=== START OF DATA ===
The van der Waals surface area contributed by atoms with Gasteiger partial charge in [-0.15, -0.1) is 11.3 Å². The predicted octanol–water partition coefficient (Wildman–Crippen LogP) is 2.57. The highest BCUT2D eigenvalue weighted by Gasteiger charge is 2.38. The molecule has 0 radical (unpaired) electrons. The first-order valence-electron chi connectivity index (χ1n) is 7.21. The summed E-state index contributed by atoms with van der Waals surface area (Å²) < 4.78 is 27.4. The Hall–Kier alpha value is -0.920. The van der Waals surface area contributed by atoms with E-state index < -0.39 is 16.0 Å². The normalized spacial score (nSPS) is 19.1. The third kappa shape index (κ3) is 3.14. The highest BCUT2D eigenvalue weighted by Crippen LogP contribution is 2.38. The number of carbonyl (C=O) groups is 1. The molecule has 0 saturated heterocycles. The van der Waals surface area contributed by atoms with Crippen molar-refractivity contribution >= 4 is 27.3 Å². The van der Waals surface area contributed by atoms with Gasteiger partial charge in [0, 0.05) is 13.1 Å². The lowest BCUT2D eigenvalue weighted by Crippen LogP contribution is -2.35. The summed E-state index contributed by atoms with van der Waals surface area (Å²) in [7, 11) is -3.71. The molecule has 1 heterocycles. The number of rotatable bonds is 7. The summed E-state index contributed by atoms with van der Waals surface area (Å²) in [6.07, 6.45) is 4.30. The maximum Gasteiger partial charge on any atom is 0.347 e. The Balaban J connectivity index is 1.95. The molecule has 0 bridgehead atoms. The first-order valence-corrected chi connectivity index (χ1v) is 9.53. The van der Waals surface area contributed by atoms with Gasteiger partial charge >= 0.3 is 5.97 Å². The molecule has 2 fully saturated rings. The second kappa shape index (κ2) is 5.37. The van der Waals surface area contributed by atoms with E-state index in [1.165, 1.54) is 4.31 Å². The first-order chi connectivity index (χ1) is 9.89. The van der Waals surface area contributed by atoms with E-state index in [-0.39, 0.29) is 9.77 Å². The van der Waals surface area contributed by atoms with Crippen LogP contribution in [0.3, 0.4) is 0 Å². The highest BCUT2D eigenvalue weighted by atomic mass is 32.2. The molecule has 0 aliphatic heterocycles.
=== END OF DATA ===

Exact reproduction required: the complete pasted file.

The van der Waals surface area contributed by atoms with Gasteiger partial charge in [-0.15, -0.1) is 11.3 Å². The predicted octanol–water partition coefficient (Wildman–Crippen LogP) is 2.57. The highest BCUT2D eigenvalue weighted by Gasteiger charge is 2.38. The molecule has 0 radical (unpaired) electrons. The first-order valence-electron chi connectivity index (χ1n) is 7.21. The summed E-state index contributed by atoms with van der Waals surface area (Å²) < 4.78 is 27.4. The Hall–Kier alpha value is -0.920. The van der Waals surface area contributed by atoms with E-state index < -0.39 is 16.0 Å². The normalized spacial score (nSPS) is 19.1. The third kappa shape index (κ3) is 3.14. The highest BCUT2D eigenvalue weighted by Crippen LogP contribution is 2.38. The number of carbonyl (C=O) groups is 1. The molecule has 0 saturated heterocycles. The van der Waals surface area contributed by atoms with Crippen molar-refractivity contribution >= 4 is 27.3 Å². The van der Waals surface area contributed by atoms with Gasteiger partial charge in [0, 0.05) is 13.1 Å². The lowest BCUT2D eigenvalue weighted by Crippen LogP contribution is -2.35. The summed E-state index contributed by atoms with van der Waals surface area (Å²) in [7, 11) is -3.71. The molecule has 1 heterocycles. The number of rotatable bonds is 7. The summed E-state index contributed by atoms with van der Waals surface area (Å²) in [6.07, 6.45) is 4.30. The maximum Gasteiger partial charge on any atom is 0.347 e. The Balaban J connectivity index is 1.95. The molecule has 0 bridgehead atoms. The first-order valence-corrected chi connectivity index (χ1v) is 9.53. The van der Waals surface area contributed by atoms with Gasteiger partial charge >= 0.3 is 5.97 Å². The molecule has 2 fully saturated rings. The second kappa shape index (κ2) is 5.37. The van der Waals surface area contributed by atoms with E-state index in [1.165, 1.54) is 4.31 Å². The first-order chi connectivity index (χ1) is 9.89. The van der Waals surface area contributed by atoms with E-state index in [-0.39, 0.29) is 9.77 Å². The van der Waals surface area contributed by atoms with Crippen LogP contribution in [0.3, 0.4) is 0 Å². The highest BCUT2D eigenvalue weighted by atomic mass is 32.2. The molecule has 0 aliphatic heterocycles.